Women's Limited Role in Buddhism

Topics: Buddhism, Nun, Gautama Buddha Pages: 4 (1765 words) Published: July 28, 2010
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The Limited Role of Women in Buddhism|
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7/19/2010|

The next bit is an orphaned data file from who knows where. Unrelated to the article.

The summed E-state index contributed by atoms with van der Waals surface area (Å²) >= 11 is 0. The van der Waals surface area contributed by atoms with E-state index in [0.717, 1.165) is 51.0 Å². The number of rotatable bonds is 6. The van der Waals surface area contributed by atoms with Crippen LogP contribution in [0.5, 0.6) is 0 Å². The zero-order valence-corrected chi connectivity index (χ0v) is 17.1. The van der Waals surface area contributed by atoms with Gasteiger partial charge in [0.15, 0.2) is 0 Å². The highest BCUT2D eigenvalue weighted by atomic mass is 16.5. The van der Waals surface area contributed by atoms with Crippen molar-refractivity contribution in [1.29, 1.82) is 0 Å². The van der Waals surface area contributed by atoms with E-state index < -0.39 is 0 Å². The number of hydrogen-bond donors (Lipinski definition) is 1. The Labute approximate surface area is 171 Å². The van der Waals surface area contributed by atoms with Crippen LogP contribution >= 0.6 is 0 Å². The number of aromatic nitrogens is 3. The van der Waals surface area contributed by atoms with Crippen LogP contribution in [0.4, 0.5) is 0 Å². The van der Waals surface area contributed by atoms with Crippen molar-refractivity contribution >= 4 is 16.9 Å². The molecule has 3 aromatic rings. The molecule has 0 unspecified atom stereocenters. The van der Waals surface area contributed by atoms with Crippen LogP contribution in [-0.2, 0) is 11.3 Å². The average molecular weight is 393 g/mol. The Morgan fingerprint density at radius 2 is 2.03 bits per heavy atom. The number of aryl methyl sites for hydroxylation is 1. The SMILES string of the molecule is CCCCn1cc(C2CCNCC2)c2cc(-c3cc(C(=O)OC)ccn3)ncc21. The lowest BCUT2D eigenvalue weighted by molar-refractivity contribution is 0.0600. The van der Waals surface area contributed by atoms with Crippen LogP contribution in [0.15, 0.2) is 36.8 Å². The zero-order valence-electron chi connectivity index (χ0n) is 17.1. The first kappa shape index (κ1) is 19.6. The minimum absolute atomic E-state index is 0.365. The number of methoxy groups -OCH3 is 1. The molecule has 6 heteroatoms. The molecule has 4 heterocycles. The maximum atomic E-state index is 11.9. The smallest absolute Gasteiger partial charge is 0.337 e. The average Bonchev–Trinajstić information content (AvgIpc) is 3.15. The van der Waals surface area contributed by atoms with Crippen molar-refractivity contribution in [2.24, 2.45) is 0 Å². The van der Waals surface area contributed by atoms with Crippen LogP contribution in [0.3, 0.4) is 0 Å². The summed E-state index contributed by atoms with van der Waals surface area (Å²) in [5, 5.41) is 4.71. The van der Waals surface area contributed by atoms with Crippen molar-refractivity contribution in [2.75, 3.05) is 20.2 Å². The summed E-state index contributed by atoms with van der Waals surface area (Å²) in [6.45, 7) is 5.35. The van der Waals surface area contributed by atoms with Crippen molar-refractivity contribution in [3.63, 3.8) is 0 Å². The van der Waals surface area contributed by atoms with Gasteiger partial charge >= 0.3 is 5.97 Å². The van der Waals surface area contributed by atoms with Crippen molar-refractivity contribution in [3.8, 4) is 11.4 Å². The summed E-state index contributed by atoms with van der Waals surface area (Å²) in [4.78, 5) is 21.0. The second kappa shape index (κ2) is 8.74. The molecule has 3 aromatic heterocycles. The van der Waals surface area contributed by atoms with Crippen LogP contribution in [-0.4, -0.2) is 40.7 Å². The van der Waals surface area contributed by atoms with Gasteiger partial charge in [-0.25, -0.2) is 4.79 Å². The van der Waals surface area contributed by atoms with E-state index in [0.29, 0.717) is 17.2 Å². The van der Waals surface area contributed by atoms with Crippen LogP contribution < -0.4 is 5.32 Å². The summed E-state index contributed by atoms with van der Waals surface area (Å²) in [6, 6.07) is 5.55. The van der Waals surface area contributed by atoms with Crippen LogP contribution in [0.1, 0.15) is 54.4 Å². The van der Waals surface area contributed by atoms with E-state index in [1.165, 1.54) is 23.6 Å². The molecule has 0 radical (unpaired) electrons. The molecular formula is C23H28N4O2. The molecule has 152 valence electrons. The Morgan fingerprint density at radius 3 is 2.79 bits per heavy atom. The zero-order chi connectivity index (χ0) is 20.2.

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In most modern religions today the roles of women are secondary to the roles of men. Most times women are supposed to be subordinate to men in such religions and this includes women of all classes and influence. But in Buddhism, a religion that tells us there is no self; no real difference between people; race, class and even gender are just titles that we must shed, are women’s roles still limited? And if so why is this the case? In this paper I will argue that women’s roles in Buddhism are limited, give some clues as to why they are limited, and I will show the difference in the roles of women in American Buddhism versus Modern Eastern Buddhism. The story of how Buddha began the nuns order is a story that has been told and retold throughout the history of Buddhism. Although some little details are different from place to place, the story is pretty much the same. “Five years after the Buddha’s attainment of enlightenment and establishment of an order of monks, his aunt and foster mother Mahaprajapati Gautami comes to him and asks that women, too, be allowed to ‘go forth from the home to the homeless life’ and be ordained as Buddhist nuns. The Buddha, however, refuses to grant her request, even after she has repeated it three times, and she and her followers have shaved their heads donned monastic robes, and doggedly followed him for hundreds of miles, distraught and weeping all the way. The Buddha’s faithful attendant Ananda then agrees to intercede on the women’s behalf, but he, too, is met with the same refusal. It is only when Ananda changes his tack and succeeds in getting the Buddha to admit that women are fully capable of attaining the goal of nirvana that the Buddha finally relents and agrees to create an order of nuns. However, he also decrees that all nuns henceforth must abide by eight ‘strict rules’ that will clearly subordinate them, socially and institutionally, to...

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